What You Missed One Week Ago Today

February 15th, 2014
in econ_news, syndication

Econintersect:  Below we are reposting what we had 'behind the wall' 08 February in our premium content section of the daily feature "What We Read Today".  Every week Econintersect posts more than 150 articles which are available at no charge.  In order to continue this high level of service we must find additional sources of revenue to support the level of staffing necessary.  Every week there will be an additional 70-80 articles published elsewhere that we will list, abstract and summarize in varying extent 'behind the wall'.

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And now, as promised, this is what you missed one week ago today:

What We Read Today 08 February 2014

Econintersect: Every day our editors collect the most interesting things they find from around the internet and present a summary "reading list" which will include very brief summaries of why each item has gotten our attention. Suggestions from readers for "reading list" items are gratefully reviewed, although sometimes space limits the number accepted.

  • The Post Office Should Just Become a Bank (David Dayen, The New Republic) The 10% of poverty level income (on average) is spent on financial services such as payday loans and exorbitant credit card fees. An new report by the U.S. Inspector General suggests that could be reduced by 90% by establishing a the Post Office as a bank. See also preceding article.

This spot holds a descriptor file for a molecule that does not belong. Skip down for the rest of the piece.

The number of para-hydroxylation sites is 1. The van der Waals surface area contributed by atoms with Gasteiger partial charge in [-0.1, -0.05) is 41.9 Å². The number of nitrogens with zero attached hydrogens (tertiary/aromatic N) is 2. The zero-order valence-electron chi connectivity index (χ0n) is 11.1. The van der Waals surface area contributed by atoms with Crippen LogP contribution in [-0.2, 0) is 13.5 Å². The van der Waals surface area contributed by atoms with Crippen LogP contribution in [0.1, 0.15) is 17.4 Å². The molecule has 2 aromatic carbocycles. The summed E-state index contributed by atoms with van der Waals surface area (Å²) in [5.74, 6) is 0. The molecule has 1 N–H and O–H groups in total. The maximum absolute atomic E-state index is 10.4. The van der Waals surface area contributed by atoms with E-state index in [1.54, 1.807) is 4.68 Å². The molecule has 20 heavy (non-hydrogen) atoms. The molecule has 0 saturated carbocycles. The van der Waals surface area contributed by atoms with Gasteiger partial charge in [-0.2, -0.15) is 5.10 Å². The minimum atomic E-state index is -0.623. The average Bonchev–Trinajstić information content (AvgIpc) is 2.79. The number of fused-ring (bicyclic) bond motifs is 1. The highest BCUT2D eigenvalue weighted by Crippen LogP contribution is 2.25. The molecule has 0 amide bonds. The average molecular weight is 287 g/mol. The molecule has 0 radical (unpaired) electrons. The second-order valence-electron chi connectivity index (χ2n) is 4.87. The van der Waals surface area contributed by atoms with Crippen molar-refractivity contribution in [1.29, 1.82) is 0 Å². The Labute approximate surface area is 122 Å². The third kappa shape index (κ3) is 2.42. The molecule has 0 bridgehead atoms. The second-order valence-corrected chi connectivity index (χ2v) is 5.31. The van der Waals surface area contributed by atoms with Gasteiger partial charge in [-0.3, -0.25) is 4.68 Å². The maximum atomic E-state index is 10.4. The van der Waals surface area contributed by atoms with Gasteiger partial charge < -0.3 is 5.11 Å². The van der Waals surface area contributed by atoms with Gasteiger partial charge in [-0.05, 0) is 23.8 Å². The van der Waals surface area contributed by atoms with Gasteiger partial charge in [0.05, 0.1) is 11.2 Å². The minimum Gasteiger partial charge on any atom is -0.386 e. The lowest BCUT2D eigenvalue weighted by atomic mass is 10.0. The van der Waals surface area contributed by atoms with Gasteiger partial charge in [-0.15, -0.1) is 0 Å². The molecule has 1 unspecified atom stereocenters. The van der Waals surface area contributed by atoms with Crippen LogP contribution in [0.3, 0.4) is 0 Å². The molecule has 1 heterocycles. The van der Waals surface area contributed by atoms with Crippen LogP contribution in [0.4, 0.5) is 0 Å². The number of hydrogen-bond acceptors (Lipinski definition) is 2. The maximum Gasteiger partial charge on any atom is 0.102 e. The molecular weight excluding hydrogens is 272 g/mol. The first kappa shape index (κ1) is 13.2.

asset-allocation-taxes

  • India to Build World's Largest Solar Power Plant (Sanjay Kumar, Nature, Scientific American) With a nominal capacity of 4,000 megawatts, comparable to that of four full-size nuclear reactors, the 'ultra mega' project will be more than ten times larger than any other solar project built so far, and it will spread over 77 square kilometers of land - greater than the island of Manhattan. This will triple the solar capacity in India.

labor-force-distribution-1002-2022

  • January Employment 'Little Changed' - Rut-Roh (Steve Minter, The Global Manufacturer, Industry Week) Hat tip to Chad Moutray. This article points out that U.S. manufacturing employment had good momentum in the second half of 2013 and that continued with 21,000 more manufacturing jobs in January. For all of 2013 manufacturing employment grew by 195,000.

gold-divergence-frank-holmes-2014-feb-7

... your Social Security and Medicare are poised to be sacrificed on the altar of the Military – Industrial – Congressional Complex in the name of fiscal prudence.

dod-budget-1948-2018

  • Price Adjustments (Eric Shaefer, Advisor Perspectives dshort.com) Inflation is on a clear trend - down, i.e. disinflation.

GDP-price-deflator

 















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